Public Papers - 1992
Statement on Signing Legislation Extending Terms of Members of the United States Sentencing Commission
Today I am signing into law S. 1963, which permits Members of the United States Sentencing Commission whose terms have expired to continue to serve until either a successor takes office or the next session of the Congress ends.
The legislation does not specify whether it would apply to the current Members of the Commission. Were the Act read to apply to the current Members, it would appear to violate the Appointments Clause of the Constitution by, in effect, permitting the Members to extend the terms of the office to which they were appointed by the President and confirmed by the Senate. Accordingly, I sign this legislation based on my understanding that it applies only to appointments made after the date of enactment of the Act, so as not to infringe on my constitutional appointment authority. This is in keeping with the well-settled obligation to construe ambiguous statutory provisions to avoid constitutional questions.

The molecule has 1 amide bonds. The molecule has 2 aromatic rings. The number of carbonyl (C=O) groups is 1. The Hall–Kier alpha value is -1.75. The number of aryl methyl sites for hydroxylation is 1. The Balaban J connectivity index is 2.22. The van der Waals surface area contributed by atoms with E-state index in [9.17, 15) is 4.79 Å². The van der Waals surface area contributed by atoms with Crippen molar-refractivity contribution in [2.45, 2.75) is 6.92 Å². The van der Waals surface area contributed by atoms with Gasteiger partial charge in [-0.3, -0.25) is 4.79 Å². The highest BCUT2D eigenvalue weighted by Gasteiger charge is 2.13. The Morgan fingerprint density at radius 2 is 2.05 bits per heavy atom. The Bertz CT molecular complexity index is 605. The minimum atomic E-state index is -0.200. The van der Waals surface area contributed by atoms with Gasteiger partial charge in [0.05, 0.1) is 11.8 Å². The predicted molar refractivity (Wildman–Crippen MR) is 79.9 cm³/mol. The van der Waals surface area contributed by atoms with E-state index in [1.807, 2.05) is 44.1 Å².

I note that this interpretation of the Act is supported by the fact that the Senate deleted from the Act a provision that would have expressly applied it to current Members of the Commission.
The White House,
August 26, 1992.
Note: S. 1963, approved August 26, was assigned Public Law No. 102 - 349.